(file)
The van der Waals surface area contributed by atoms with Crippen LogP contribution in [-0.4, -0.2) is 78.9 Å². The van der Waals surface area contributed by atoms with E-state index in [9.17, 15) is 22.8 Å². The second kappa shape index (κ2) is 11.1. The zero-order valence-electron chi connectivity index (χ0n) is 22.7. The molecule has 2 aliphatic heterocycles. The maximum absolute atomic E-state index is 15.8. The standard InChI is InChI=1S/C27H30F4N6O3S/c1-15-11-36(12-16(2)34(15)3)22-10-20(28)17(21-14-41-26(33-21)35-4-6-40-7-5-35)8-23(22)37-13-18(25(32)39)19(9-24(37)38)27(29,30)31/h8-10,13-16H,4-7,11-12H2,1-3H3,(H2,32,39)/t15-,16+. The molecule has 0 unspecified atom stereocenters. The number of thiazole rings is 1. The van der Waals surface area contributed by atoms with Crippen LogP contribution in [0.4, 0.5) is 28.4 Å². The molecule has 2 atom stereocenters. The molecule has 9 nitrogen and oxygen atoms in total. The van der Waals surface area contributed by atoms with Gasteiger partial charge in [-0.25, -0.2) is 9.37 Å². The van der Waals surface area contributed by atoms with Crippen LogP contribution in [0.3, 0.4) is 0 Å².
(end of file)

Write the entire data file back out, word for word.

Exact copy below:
The van der Waals surface area contributed by atoms with Crippen LogP contribution in [-0.4, -0.2) is 78.9 Å². The van der Waals surface area contributed by atoms with E-state index in [9.17, 15) is 22.8 Å². The second kappa shape index (κ2) is 11.1. The zero-order valence-electron chi connectivity index (χ0n) is 22.7. The molecule has 2 aliphatic heterocycles. The maximum absolute atomic E-state index is 15.8. The standard InChI is InChI=1S/C27H30F4N6O3S/c1-15-11-36(12-16(2)34(15)3)22-10-20(28)17(21-14-41-26(33-21)35-4-6-40-7-5-35)8-23(22)37-13-18(25(32)39)19(9-24(37)38)27(29,30)31/h8-10,13-16H,4-7,11-12H2,1-3H3,(H2,32,39)/t15-,16+. The molecule has 0 unspecified atom stereocenters. The number of thiazole rings is 1. The van der Waals surface area contributed by atoms with Crippen LogP contribution in [0.4, 0.5) is 28.4 Å². The molecule has 2 atom stereocenters. The molecule has 9 nitrogen and oxygen atoms in total. The van der Waals surface area contributed by atoms with Gasteiger partial charge in [-0.25, -0.2) is 9.37 Å². The van der Waals surface area contributed by atoms with Crippen LogP contribution in [0.3, 0.4) is 0 Å².